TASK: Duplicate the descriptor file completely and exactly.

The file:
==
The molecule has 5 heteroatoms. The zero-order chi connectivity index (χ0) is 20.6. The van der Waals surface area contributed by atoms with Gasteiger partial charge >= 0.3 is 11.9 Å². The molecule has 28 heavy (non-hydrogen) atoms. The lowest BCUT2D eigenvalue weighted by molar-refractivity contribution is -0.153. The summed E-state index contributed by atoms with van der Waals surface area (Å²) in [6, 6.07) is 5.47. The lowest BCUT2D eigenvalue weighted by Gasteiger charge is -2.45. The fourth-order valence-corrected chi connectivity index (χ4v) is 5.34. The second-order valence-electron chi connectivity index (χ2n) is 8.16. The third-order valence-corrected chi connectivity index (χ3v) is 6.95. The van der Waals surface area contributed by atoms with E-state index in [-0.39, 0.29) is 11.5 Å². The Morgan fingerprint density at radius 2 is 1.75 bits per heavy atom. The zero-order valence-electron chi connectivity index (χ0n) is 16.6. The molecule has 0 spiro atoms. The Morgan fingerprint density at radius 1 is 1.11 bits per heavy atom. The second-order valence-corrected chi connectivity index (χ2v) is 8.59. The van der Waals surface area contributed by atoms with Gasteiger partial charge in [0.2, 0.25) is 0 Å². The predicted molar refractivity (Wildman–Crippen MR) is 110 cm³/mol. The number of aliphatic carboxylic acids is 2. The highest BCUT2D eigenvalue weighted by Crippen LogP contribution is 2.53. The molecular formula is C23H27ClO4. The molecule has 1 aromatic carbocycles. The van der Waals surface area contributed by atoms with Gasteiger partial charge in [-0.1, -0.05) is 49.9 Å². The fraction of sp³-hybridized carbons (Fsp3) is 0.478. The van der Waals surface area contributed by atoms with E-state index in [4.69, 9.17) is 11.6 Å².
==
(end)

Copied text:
The molecule has 5 heteroatoms. The zero-order chi connectivity index (χ0) is 20.6. The van der Waals surface area contributed by atoms with Gasteiger partial charge >= 0.3 is 11.9 Å². The molecule has 28 heavy (non-hydrogen) atoms. The lowest BCUT2D eigenvalue weighted by molar-refractivity contribution is -0.153. The summed E-state index contributed by atoms with van der Waals surface area (Å²) in [6, 6.07) is 5.47. The lowest BCUT2D eigenvalue weighted by Gasteiger charge is -2.45. The fourth-order valence-corrected chi connectivity index (χ4v) is 5.34. The second-order valence-electron chi connectivity index (χ2n) is 8.16. The third-order valence-corrected chi connectivity index (χ3v) is 6.95. The van der Waals surface area contributed by atoms with E-state index in [-0.39, 0.29) is 11.5 Å². The Morgan fingerprint density at radius 2 is 1.75 bits per heavy atom. The zero-order valence-electron chi connectivity index (χ0n) is 16.6. The molecule has 0 spiro atoms. The Morgan fingerprint density at radius 1 is 1.11 bits per heavy atom. The second-order valence-corrected chi connectivity index (χ2v) is 8.59. The van der Waals surface area contributed by atoms with Gasteiger partial charge in [0.2, 0.25) is 0 Å². The predicted molar refractivity (Wildman–Crippen MR) is 110 cm³/mol. The number of aliphatic carboxylic acids is 2. The highest BCUT2D eigenvalue weighted by Crippen LogP contribution is 2.53. The molecular formula is C23H27ClO4. The molecule has 1 aromatic carbocycles. The van der Waals surface area contributed by atoms with Gasteiger partial charge in [-0.1, -0.05) is 49.9 Å². The fraction of sp³-hybridized carbons (Fsp3) is 0.478. The van der Waals surface area contributed by atoms with E-state index in [4.69, 9.17) is 11.6 Å².